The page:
Get tough, solve problems, take pride in what we do

  • Published
  • By Lt. Col. David Merritt
  • 71st Operations Support Squadron commander
Here I am again, trying to figure out how to use this opportunity to say something useful. This is my last commentary before I depart this summer.

In previous articles I've talked about never walking past a problem, how we can't do this mission without the support of our families and figuring out a way to say yes. This time I want to discuss getting tough, fully solving problems and taking pride in what we do.

You don't have to be an ultimate fighter to be considered tough. It's not just about being physically tough. You have to be mentally tough and on your game. No whining, no excuses, no entitlements, no hand-outs, no free passes -- just get it done.

Drive to the goal line on whatever task you're given. Don't quit if initial contact is not in your favor. If you get sacked on first down you don't punt the ball on second down. If you hook a ride, get back in there. As Navy Cmdr. "Scooter" Wathen would say, "Get mad at it!"

Be tough and focus. Our profession isn't easy; never has been, never will be. It takes hard work and toughness to stay the course.

Our Air Force needs problem solvers. When you're given a task do you follow it through to the end? Do you think outside the container and try to come up with a way ahead? Do you provide the best possible solution -- or just the easiest? Sometimes they're the same, but usually the best answer takes extra effort.

When you support your customers on base, do you go the extra distance to ensure the whole issue is solved or do you answer just enough to make the person go away? If you're the expert, do you help the customer get the right answer, even if the customer didn't know all the right questions?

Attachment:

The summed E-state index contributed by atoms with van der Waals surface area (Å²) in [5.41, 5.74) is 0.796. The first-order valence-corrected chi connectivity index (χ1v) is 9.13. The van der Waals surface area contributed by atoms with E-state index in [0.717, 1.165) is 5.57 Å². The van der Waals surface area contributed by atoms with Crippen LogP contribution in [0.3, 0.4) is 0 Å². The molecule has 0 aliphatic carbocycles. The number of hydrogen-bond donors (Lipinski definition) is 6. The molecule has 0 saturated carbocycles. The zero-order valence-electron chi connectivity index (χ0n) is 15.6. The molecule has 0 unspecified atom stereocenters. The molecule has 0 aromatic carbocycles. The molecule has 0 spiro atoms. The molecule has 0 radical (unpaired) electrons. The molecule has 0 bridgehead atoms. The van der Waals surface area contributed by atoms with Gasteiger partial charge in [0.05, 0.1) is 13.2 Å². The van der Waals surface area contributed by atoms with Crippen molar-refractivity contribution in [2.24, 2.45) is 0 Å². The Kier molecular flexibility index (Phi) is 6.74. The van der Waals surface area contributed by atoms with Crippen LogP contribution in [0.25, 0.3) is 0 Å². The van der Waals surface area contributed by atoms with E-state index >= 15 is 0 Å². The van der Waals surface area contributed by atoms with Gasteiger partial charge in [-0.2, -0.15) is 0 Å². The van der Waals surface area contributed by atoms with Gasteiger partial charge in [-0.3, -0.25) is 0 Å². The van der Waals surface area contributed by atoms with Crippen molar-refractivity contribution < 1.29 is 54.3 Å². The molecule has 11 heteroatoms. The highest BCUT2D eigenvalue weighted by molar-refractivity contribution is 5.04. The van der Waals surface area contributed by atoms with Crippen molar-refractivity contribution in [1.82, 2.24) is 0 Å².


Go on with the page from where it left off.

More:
Don't short change our issues. Solve the problems you're presented. From figuring out the proper training plan for a struggling 3-level to updating someone's information in the Defense Enrollment Eligibility Reporting System, it's important we as experts get it right.

Finally, have pride in what you do. You're the best we have at your job. If you don't believe you are then you need to get tough and figure out why you aren't. Your work is your service. Your name is on it.

Take pride in each task you complete. Your attention to detail on the smallest of issues shows your pride as a professional. You're serving your country. Did you earn your paycheck? Did you give the American people your best today? Would they think so if they could see you on the job?

Bring your "A" game every day. Never quit. As Master Sgt. James Rogers in my Air Traffic Control training shop would say, "Raise the bar!" Don't settle for mediocrity. Take pride in what you do. It's a mission, not a job. There is a difference. Take pride in doing your mission.

Though I'm not even close to being a fan of his team, Bill Belichick, coach of the NFL's New England Patriots, had a great mantra during their perfect regular season in 2007: "Do your job." Please insert "mission" in our case. On the football field, if each player masters his position and does his job, the team is going to execute with precision.

As Airmen, we must be masters of our domain, experts in our specialty, whatever it is, and do our mission. We must be tough in doing so. We must not fail or be tripped up by excuses. We must have pride in what we do.

Be the best at your mission. All of us are counting on you. We're counting on each other. Understand that none of us are as strong as all of us.